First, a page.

Jon Simmons, 11/10/2014

Current Occupation: Music Critic, Writer
Former Occupation: Administrative Assistant
Contact Information: Writer, beat maker, soothsayer



A Man Walks the Plank

I’m standing up from my chair to stretch when a tall man walks into the office. He pulls a stubby, black revolver out of his pants pocket and says, “Okay everybody, listen up. I want all the money from the safe and make it quick.” He gestures with the revolver to the conference room door. My boss, Gina, looks terrified. Nobody moves or says anything.

“Hurry up, damn it,” the tall man says. “The safe.”

Gina takes her hands off her mouth and manages, “This isn’t a bank. There is no safe.”

“The hell this isn’t a bank,” the tall man barks. “You were robbed just last week. I read about it in the paper. Now, I want the money.”

“We were?” Gina squeaks. “Robbed? Here?”

I start thinking this is all a big joke, some office prank initiation for me which the five other employees are in on. A big, sick joke. Then again, the bank next door did get robbed last week.

The tall man walks in front of my desk. “You,” he says, pointing the snout of the revolver at my chest. “What do you do here?”

Gina pipes up, “This is a literary magazine. We publish stories, poems—”

“Shut up or I’ll shoot you,” the man snaps, glaring at her. He pauses and thinks, his gun still trained on my chest. “Say, why don’t you write me a poem?” he says. “I’d like that.”

It’s initiation, I think.

Gina shakes her head. She looks like she’s going to cry.

“This isn’t a joke,” I report to the man with the gun.

“A poem,” he demands.

“A poem,” I repeat, buying time.

The man pulls the hammer back on the revolver.  “Ten seconds,” he says. “Nine, eight…”

“A poem,” Gina whimpers. “Please.”

I speak. “This is the way the world ends. Not with a bang but a whimper…”

“Plagiarist!” He shouts, shaking the gun at me. “I want originality.”

I didn’t think he’d know.

Gina and the others are staring at me, rigid in their chairs.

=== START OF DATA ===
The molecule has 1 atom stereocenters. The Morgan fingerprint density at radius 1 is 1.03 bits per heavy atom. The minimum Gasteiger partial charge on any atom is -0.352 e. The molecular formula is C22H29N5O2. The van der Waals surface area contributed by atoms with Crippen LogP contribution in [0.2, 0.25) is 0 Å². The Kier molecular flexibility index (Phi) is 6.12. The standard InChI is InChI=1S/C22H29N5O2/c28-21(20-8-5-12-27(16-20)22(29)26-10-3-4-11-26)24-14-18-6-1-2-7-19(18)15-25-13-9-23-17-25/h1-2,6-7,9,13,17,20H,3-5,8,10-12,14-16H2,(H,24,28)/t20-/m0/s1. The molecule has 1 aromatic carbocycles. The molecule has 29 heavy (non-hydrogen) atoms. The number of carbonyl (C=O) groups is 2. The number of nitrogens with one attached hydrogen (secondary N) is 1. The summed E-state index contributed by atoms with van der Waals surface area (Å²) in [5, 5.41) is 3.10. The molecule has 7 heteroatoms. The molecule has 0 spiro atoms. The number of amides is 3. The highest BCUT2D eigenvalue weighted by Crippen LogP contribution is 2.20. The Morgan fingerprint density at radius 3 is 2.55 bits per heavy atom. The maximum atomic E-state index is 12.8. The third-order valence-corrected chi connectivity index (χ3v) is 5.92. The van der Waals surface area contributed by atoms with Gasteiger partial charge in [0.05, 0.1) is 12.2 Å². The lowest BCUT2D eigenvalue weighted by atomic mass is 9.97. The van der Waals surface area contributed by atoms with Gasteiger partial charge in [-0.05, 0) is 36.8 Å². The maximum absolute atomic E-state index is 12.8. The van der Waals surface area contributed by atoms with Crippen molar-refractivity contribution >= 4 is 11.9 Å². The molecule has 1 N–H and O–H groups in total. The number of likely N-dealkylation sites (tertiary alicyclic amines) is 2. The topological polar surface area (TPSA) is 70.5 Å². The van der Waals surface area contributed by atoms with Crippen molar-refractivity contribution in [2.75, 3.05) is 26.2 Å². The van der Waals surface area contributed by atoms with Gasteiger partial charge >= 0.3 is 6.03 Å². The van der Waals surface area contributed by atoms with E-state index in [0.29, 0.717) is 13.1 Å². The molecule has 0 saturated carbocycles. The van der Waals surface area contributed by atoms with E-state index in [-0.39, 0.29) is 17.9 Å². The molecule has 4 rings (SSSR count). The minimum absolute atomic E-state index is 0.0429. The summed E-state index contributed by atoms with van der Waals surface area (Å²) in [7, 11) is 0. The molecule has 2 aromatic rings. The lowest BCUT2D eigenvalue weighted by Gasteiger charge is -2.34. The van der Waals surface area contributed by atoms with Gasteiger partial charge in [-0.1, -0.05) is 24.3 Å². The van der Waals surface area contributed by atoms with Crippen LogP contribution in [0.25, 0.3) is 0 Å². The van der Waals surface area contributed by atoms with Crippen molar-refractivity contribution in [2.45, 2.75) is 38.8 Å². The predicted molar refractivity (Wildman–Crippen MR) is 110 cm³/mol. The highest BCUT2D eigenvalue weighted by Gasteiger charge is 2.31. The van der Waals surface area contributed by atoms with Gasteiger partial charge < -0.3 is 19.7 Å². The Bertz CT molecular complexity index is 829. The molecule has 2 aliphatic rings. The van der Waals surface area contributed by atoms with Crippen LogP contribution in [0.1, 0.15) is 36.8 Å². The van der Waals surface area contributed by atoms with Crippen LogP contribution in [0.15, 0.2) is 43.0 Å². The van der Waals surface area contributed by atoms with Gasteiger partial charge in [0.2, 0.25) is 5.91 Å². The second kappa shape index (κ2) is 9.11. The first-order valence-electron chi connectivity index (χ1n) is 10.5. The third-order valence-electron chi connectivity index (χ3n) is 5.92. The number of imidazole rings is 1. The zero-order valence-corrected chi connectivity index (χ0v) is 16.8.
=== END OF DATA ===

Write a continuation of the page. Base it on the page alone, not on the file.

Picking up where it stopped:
“Just give me a minute,” I tell him, holding up my pointer finger. “Just a minute and I’ll have something perfect.”

“Deadline’s now, poet man.”

I look out the window. It’s raining. I hope somebody walking by sees what’s going on in here. “I’ve got it,” I tell him. “The rain splashes on concrete, streams into sewer drains. Surely there’s a rainbow in the future.”

The tall man with the gun starts to giggle. His laugh sounds like a wind-up doll, high-pitched and mechanical. With his free hand he’s holding his forehead, trembling with laughter.

“You call that poetry?” he says.

“Look,” I say, growing irritated. “I can rework it if you want. I just need—”

“What I want,” the man says, cutting me off. “What I want is something more character-centered. Understand?”  He wipes the tears from his eyes. “Is that so hard to do?”

I sigh. “Okay, I’ll try” I say. I start again. “Over open sea a man walks the plank, white rope choking his wrists. Falling, he doesn’t think about drowning, or sharks. He wonders what the water temperature is, if last night’s rain has made it any warmer.”

The man with the gun clears his throat. “I don’t understand,” he says, scratching his head. “Why is he thinking about the water temperature when he’s about to die? It’s a bit unrealistic.”

“It’s a poem,” I say. “It doesn’t have to be realistic.” I think about lunging for the revolver. It’s only a couple feet in front of me. But if I missed it would be all over.

“What about this,” the man says, wagging the gun in the air as he talks. “What about: Falling, all he can think of is drowning and sharks. One, or both, is bound to kill him.” He smiles at me, pleased.

I’m ready to tell the man about subtlety when the office door blows open. Three policemen charge into the office, guns out. “Drop your weapon!” they yell, but the man has already dropped his revolver, startled by the bang from the door swinging into the wall. In a matter of seconds they twist him to the ground and slap on handcuffs. Gina is screaming. Everyone has popped out of their chairs.

As the policemen wrangle him up off the floor, the tall man says, as if to everyone, “What right does he have to judge poetry when he can’t write it himself?”



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